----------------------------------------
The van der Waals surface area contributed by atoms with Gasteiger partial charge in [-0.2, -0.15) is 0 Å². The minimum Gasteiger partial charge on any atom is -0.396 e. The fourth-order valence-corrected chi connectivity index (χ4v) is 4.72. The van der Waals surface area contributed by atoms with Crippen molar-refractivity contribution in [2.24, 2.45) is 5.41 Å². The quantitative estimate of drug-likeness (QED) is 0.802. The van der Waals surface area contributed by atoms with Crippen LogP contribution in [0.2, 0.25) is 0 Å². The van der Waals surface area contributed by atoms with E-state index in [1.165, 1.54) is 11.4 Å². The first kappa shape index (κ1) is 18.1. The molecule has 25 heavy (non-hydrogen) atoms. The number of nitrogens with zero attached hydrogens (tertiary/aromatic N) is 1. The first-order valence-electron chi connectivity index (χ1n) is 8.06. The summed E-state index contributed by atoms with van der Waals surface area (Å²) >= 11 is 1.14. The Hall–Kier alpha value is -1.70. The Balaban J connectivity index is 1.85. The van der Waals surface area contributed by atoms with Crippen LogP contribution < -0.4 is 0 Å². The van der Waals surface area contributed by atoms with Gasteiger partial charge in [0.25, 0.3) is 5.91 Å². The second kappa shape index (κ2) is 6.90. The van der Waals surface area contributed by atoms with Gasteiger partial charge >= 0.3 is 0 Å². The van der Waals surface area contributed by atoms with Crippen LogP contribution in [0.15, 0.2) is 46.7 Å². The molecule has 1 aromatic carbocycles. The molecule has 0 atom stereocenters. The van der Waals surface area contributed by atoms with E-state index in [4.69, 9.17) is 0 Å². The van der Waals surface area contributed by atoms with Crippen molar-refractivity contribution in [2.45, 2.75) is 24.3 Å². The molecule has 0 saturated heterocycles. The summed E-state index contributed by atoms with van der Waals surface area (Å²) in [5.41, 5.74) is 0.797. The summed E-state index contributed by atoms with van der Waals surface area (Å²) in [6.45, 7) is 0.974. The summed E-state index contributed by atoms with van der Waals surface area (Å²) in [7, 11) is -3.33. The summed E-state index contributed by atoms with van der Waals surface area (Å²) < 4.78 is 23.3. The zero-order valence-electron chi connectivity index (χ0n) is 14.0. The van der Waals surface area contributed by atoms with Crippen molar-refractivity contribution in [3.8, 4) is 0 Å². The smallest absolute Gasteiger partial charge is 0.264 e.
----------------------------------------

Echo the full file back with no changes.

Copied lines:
The van der Waals surface area contributed by atoms with Gasteiger partial charge in [-0.2, -0.15) is 0 Å². The minimum Gasteiger partial charge on any atom is -0.396 e. The fourth-order valence-corrected chi connectivity index (χ4v) is 4.72. The van der Waals surface area contributed by atoms with Crippen molar-refractivity contribution in [2.24, 2.45) is 5.41 Å². The quantitative estimate of drug-likeness (QED) is 0.802. The van der Waals surface area contributed by atoms with Crippen LogP contribution in [0.2, 0.25) is 0 Å². The van der Waals surface area contributed by atoms with E-state index in [1.165, 1.54) is 11.4 Å². The first kappa shape index (κ1) is 18.1. The molecule has 25 heavy (non-hydrogen) atoms. The number of nitrogens with zero attached hydrogens (tertiary/aromatic N) is 1. The first-order valence-electron chi connectivity index (χ1n) is 8.06. The summed E-state index contributed by atoms with van der Waals surface area (Å²) >= 11 is 1.14. The Hall–Kier alpha value is -1.70. The Balaban J connectivity index is 1.85. The van der Waals surface area contributed by atoms with Crippen LogP contribution < -0.4 is 0 Å². The van der Waals surface area contributed by atoms with Gasteiger partial charge in [0.25, 0.3) is 5.91 Å². The second kappa shape index (κ2) is 6.90. The van der Waals surface area contributed by atoms with Gasteiger partial charge >= 0.3 is 0 Å². The van der Waals surface area contributed by atoms with Crippen LogP contribution in [0.15, 0.2) is 46.7 Å². The molecule has 1 aromatic carbocycles. The molecule has 0 atom stereocenters. The van der Waals surface area contributed by atoms with E-state index in [4.69, 9.17) is 0 Å². The van der Waals surface area contributed by atoms with Crippen molar-refractivity contribution in [2.45, 2.75) is 24.3 Å². The molecule has 0 saturated heterocycles. The summed E-state index contributed by atoms with van der Waals surface area (Å²) in [5.41, 5.74) is 0.797. The summed E-state index contributed by atoms with van der Waals surface area (Å²) in [6.45, 7) is 0.974. The summed E-state index contributed by atoms with van der Waals surface area (Å²) in [7, 11) is -3.33. The summed E-state index contributed by atoms with van der Waals surface area (Å²) < 4.78 is 23.3. The zero-order valence-electron chi connectivity index (χ0n) is 14.0. The van der Waals surface area contributed by atoms with Crippen molar-refractivity contribution in [3.8, 4) is 0 Å². The smallest absolute Gasteiger partial charge is 0.264 e.